By Jody McCutcheon
Floating homes tend to be associated with luxury and exclusivity—but not always with sustainability. They’ve become quite popular, particularly in the Netherlands, on the US west coast and throughout Southeast Asia. Maybe this rise in popularity is no surprise, considering the relief they provide from the stresses of urban life – even from a bustling harbour, a floating home offers a neat sort of outsider perspective on the city. And while they can be stationary, they can also be mobile—which is a wonderful way to travel the world, changing scenery or lifestyle, without actually leaving home.
More and more, though, sustainability has begun to enter the floating-home conversation. For life at the shores of society, so to speak, requires its own power and water sources – and that’s just the beginning. Below are three floating homes that offer a sweet combination of luxury and sustainability.
White Snake House
Located in France on forty hectares of lake and oak forest is White Snake House, designed by Lyon-based architectural studio AUM Pierre Minassian. The firm’s goal was to design a dwelling that is “as pure and simple as possible.”
Appearing to float on the lake, this 370-square-metre eco-friendly home is constructed largely from concrete, glass and other basic raw materials. Sandwiched between two slabs of white concrete is a layer of wraparound glazing. These concrete slabs create a terrace at the bottom and a roof overhang up top. The lower slab’s level varies, allowing for differing levels in the house. Some of the glazing is sliding, which permits a blurring of the indoor-outdoor boundary. Perhaps the most eye-catching—if not original—feature of the house is an infinity pool immersed in the lake.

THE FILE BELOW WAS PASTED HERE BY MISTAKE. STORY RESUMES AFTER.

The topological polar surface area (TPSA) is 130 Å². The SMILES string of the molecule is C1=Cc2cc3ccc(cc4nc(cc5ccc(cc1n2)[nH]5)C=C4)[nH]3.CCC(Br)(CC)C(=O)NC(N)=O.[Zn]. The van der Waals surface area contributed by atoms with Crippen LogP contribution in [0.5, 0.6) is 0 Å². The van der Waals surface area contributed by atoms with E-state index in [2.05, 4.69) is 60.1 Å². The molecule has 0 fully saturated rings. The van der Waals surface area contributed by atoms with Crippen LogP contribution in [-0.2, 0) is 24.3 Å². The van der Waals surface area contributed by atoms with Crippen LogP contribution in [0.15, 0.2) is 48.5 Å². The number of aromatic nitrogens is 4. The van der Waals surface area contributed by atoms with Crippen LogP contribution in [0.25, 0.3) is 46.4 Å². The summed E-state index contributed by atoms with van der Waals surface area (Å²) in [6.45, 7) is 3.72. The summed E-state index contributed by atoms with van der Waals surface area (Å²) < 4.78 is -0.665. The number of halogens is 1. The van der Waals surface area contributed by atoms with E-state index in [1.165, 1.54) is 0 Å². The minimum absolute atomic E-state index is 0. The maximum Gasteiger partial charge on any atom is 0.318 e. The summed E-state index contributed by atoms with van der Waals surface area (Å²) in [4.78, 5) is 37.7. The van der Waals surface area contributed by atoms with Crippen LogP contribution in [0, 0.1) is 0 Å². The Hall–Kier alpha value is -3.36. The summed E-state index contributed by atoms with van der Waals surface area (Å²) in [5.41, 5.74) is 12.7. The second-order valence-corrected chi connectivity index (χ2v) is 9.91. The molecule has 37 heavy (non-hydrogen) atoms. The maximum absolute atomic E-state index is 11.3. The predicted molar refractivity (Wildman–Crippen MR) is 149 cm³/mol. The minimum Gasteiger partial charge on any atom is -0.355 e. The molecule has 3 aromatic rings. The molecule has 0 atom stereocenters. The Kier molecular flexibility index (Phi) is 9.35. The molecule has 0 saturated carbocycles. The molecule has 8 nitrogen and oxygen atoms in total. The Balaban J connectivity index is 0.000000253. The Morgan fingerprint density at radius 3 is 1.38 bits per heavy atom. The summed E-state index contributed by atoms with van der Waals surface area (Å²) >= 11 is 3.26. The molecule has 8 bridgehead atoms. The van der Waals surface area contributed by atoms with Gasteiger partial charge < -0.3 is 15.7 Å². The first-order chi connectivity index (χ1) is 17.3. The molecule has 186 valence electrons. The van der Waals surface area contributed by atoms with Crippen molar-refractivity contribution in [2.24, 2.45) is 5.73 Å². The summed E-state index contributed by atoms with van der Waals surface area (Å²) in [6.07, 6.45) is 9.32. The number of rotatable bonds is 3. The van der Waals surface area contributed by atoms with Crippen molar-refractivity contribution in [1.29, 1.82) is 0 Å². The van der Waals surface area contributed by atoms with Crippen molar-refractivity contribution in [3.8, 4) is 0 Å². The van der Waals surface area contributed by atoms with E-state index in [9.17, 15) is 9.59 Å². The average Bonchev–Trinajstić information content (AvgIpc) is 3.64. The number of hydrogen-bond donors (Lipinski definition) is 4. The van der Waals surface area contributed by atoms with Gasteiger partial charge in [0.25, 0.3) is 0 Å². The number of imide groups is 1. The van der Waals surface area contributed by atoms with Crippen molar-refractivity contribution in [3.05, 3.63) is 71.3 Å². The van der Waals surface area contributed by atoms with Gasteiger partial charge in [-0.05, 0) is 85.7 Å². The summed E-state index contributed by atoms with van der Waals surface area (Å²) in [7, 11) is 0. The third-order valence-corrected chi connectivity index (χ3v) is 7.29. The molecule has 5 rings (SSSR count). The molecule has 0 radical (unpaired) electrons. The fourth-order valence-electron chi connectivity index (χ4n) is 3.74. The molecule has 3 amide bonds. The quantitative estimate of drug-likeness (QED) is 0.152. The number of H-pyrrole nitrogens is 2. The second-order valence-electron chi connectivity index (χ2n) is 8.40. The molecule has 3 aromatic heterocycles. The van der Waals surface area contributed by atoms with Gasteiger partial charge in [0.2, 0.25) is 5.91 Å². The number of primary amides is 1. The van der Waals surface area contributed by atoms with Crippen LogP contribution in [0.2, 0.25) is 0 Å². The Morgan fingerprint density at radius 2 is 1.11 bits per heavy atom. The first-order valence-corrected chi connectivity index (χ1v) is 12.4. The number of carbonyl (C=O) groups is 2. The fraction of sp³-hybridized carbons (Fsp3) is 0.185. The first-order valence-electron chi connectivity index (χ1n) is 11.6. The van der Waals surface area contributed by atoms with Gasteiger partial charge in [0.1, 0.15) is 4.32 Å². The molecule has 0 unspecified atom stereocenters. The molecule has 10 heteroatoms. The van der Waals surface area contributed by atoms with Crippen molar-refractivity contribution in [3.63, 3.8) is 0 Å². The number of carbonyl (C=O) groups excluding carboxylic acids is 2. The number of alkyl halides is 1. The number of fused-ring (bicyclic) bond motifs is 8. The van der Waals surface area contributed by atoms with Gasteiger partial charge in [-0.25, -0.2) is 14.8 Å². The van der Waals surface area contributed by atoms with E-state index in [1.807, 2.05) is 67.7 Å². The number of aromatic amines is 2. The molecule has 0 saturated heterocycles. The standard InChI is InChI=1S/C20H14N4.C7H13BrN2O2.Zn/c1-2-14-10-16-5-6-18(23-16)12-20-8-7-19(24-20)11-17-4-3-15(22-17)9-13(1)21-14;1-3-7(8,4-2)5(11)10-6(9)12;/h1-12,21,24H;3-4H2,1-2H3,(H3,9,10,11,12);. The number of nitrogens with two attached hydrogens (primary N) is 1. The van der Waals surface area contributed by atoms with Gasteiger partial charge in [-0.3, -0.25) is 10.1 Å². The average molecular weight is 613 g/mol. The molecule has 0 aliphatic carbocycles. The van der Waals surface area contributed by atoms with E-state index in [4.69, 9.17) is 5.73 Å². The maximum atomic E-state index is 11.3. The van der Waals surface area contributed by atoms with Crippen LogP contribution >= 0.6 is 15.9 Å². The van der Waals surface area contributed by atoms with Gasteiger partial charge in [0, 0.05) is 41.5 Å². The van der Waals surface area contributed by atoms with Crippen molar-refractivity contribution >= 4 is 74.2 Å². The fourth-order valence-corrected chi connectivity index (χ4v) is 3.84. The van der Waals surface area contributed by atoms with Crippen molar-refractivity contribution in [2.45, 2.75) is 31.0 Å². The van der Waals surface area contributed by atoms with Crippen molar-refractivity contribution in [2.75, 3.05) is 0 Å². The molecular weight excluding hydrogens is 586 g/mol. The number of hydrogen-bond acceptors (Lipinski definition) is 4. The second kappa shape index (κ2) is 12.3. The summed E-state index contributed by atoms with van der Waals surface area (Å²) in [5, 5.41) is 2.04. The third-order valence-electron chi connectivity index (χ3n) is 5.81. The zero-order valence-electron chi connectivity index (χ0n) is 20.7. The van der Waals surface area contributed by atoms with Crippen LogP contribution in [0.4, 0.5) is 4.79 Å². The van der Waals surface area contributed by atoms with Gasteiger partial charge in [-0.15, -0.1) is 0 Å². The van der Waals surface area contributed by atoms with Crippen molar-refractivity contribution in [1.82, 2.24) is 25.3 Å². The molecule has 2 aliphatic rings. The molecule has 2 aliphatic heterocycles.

The materials used emphasize the house’s minimalist style. Most of the interior floors are done in white concrete, save for those in the living room, study rooms and bedrooms, which are done in wood. The interior layout is dictated by sun exposure and viewing angle. The house can only be accessed via a telescoping bridge from shore—so no one gets in without an invitation!
A low-energy residence, White Snake House employs geothermal and solar energy sources in addition to a Canadian well. In summer, a lake-water cooling system cools the house. Furthermore, a dyke was erected around the building site while the area around the house was emptied to respect the environment and the lake’s ecosystem.
White Snake House isn’t strictly a floating house like the other two on this list, but it is a fixed, water-treading residence nonetheless, with strong sustainability features.
Sometimes the best name for something comes from its basic description. That’s the case for Floating House, the calming water retreat Singapore-based architect Dymitr Malcew created for Parisian developers H2orizon, a company that specializes in floating structures. According to Malcew, Floating House was “designed for people who appreciate freedom and nature at their doorstep.” It’s meant to provide an innovative living experience with minimal impact on its surroundings.
Two plush bedrooms and two contemporary bathrooms complement a luxurious living room, modern kitchen and bar. The bedrooms and living room enjoy direct access to a roofed terrace spanning the house perimeter, while glass walls offer 360-degree views, maximizing visual connection and a sense of blending with the surrounding landscape and facilitating an open feel throughout the house. Sliding wooden panels and mobile outdoor claustras offer privacy when needed. The terrace also allows for tranquil, nighttime stargazing.